Thematic Focus and Those Who Don't

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SWBAT read the vignette "Those Who Don't" from The House on Mango Street and write about and discuss the theme of stereotyping inherent in the vignette.

Big Idea

"Those Who Don't" helps shape "Students Who Do" detect a theme in The House on Mango Street.

Vocabulary #2 Review and Quiz

30 minutes

Today begins with a vocabulary review before my students take their vocabulary quiz, which allows for any last minute studying or clarification before they quiz.  I invite any students who are especially proud of one of their acrostics to place it on the document camera and share it with the whole class (Sample Student AcrosticSample Student 2 Acrostic). Students are only allowed to share one of their acrostics, but I remind them that the more they are willing to share, the better the vocabulary review will be.

When I'm finally hearing crickets when I ask for any more volunteers, we move on to Vocabulary Two Quiz.

A Closer Look At "Those Who Don't"

30 minutes

After the vocabulary quiz, we return our attention to The House on Mango Street, specifically to the vignette "Those Who Don't."

I ask a student to read the vignette aloud to the whole class.  This is followed up by a quick round of first impressions, in that I ask if anyone would like to share their initial reactions to the content of the vignette. In this vignette is found one of Cisneros' more overt expressions of theme, and I want my students to pause for awhile on it and explore what message(s) she might be suggesting.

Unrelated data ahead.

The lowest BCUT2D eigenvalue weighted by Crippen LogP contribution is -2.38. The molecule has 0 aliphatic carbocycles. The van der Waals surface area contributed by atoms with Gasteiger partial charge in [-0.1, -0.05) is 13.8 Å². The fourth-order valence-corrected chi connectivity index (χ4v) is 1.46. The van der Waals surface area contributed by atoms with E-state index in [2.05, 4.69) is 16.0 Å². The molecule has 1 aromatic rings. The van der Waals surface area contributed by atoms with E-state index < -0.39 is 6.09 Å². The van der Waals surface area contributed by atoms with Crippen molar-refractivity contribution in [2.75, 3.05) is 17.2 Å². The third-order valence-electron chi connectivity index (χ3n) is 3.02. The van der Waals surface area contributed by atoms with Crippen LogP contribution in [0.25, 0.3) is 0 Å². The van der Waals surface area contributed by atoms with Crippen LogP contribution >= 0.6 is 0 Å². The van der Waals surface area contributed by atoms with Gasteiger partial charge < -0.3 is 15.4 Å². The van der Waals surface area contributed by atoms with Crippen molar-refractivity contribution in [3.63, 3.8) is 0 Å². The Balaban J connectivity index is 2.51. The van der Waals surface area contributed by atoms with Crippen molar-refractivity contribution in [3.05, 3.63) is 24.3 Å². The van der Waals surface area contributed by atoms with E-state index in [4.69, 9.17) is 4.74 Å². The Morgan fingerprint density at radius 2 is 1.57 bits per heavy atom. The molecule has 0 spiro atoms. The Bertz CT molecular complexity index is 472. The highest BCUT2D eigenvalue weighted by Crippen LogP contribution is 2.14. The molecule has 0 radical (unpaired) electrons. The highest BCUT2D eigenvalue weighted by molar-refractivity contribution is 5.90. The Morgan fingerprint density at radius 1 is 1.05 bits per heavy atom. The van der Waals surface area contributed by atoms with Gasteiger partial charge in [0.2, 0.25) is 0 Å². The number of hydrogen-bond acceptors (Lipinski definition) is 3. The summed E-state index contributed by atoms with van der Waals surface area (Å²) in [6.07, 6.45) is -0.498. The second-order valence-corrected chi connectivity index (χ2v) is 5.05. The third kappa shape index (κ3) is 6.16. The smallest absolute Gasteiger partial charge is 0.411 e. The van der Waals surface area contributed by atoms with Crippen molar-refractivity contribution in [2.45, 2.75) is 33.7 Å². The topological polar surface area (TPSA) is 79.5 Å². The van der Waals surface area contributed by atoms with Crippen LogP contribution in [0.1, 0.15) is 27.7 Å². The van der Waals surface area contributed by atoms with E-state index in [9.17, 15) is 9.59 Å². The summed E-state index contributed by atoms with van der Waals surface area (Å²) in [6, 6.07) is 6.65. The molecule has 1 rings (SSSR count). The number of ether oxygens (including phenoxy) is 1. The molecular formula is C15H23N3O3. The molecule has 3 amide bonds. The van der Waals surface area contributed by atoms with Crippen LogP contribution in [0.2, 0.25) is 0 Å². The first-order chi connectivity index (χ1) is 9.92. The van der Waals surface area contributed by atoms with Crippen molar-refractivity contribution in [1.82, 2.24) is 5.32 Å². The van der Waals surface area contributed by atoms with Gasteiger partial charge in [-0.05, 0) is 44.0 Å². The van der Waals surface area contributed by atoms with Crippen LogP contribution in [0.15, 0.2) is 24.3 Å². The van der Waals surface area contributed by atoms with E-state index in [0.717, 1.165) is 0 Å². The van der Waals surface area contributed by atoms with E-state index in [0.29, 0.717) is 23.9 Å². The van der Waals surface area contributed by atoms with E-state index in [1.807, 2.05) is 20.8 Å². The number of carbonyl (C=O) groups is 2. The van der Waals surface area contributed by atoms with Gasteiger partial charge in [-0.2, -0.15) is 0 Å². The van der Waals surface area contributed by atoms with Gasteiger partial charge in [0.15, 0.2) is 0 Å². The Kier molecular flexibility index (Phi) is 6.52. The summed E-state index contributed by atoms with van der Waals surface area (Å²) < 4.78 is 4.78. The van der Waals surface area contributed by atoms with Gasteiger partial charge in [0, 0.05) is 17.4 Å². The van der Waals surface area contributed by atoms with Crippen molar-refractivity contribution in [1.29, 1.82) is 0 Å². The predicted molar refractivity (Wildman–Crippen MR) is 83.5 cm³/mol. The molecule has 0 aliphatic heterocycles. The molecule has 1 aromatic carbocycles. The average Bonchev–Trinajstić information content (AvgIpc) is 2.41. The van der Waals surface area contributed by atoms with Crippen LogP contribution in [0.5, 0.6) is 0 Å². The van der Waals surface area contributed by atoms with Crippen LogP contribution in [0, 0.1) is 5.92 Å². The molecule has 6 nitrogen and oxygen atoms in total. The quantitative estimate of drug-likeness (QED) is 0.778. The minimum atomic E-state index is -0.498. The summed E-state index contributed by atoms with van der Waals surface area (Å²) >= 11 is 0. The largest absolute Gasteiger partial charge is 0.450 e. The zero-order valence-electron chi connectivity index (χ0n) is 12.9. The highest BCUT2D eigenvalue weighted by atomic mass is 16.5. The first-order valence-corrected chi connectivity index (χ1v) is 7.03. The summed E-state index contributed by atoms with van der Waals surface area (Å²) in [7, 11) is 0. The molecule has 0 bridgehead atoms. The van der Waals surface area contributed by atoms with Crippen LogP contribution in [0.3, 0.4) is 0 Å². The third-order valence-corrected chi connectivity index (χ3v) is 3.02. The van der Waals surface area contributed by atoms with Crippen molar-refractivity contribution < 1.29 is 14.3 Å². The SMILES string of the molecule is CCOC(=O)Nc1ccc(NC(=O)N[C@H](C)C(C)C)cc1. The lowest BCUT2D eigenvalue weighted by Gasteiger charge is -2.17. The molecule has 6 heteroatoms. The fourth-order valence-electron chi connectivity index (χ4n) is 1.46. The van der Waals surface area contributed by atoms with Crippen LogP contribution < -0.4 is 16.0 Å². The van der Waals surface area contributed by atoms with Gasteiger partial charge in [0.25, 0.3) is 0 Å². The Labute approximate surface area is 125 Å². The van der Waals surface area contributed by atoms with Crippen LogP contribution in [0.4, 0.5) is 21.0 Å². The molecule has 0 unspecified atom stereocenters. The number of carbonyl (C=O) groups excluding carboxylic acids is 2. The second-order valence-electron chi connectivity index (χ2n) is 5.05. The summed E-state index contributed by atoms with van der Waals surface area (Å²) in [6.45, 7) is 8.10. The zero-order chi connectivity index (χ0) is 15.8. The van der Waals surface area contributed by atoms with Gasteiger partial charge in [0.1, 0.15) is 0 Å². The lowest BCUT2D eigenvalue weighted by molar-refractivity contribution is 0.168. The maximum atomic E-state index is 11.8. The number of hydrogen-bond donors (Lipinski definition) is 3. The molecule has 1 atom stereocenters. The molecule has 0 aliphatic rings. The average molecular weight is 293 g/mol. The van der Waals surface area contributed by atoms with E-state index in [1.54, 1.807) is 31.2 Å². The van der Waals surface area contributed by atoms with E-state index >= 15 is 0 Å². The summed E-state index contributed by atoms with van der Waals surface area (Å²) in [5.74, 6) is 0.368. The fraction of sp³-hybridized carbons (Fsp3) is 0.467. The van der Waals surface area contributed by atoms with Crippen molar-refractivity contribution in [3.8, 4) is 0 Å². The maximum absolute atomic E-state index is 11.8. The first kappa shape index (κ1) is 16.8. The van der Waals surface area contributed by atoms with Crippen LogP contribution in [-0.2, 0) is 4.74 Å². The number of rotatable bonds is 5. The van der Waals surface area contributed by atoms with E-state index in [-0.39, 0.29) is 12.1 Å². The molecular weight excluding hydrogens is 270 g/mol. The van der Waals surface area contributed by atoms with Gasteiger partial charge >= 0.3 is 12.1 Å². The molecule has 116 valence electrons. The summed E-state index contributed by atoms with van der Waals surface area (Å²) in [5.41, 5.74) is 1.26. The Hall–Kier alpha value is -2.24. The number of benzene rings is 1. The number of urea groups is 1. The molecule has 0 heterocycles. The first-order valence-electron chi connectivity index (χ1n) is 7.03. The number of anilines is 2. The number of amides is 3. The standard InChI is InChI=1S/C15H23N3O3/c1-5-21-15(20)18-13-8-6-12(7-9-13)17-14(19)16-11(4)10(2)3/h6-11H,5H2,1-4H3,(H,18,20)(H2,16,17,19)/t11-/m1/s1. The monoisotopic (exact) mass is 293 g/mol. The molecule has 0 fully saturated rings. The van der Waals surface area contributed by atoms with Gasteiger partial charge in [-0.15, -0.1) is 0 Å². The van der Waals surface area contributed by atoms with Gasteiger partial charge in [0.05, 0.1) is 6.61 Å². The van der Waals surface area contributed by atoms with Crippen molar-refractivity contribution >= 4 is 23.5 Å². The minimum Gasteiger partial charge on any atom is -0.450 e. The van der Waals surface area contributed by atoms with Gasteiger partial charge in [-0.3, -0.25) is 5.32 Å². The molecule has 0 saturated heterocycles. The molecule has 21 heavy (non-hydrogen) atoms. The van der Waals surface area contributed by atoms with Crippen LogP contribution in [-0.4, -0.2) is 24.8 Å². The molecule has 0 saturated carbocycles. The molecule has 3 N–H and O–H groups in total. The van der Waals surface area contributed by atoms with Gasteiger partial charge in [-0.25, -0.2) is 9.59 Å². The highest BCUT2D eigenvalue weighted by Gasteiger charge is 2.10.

When students are finished sharing their first thoughts, I tell them that I am going to read the vignette to them again.  This time, I want them to write a response that addresses why they think the vignette is titled "Those Who Don't."  Who are those who don't?  What "don't" they do?  I instruct students to begin writing whenever their first idea comes to them and give them around five to seven minutes to explore the question through their writing. As they write, I circulate the room, glancing at student writing and fielding any individual questions.

When they have finished writing, I open up the discussion a second time, asking that their comments this time address what they have just written (Student Sample).  Typically, their comments will steer toward the nature of stereotyping, and I usually find that my students have much to offer, including personal experiences they have had with stereotyping (To Discuss or Not to Discuss?).  

Assign Homework: "Black Men and Public Space"

10 minutes

I preface this homework assignment with an explanation to my students about the essay, "Black Men and Public Space."  I tell them that they will be reading a famous essay, written by a black journalist, about his experience with stereotyping.  

The homework assignment is the same paragraph-by-paragraph-main-ideas-as-mini-summaries that my students performed with the essay from The New Yorker, only this time they will be writing their mini summaries in the margin of the essay, as opposed to entries in their classroom spiral notebook. Because this is eventually the way the technique should work, with students writing on the actual text, I want to transition them to this process whenever they are able to write on the text.  I anticipate that this strategy will be especially useful with this article, as it is quite a bit more stylistic than the The New Yorker article, thereby making it more complex and potentially more difficult to comprehend.

Additionally, I ask my students to highlight any unfamiliar words so that we can build our week's vocabulary list from what they select.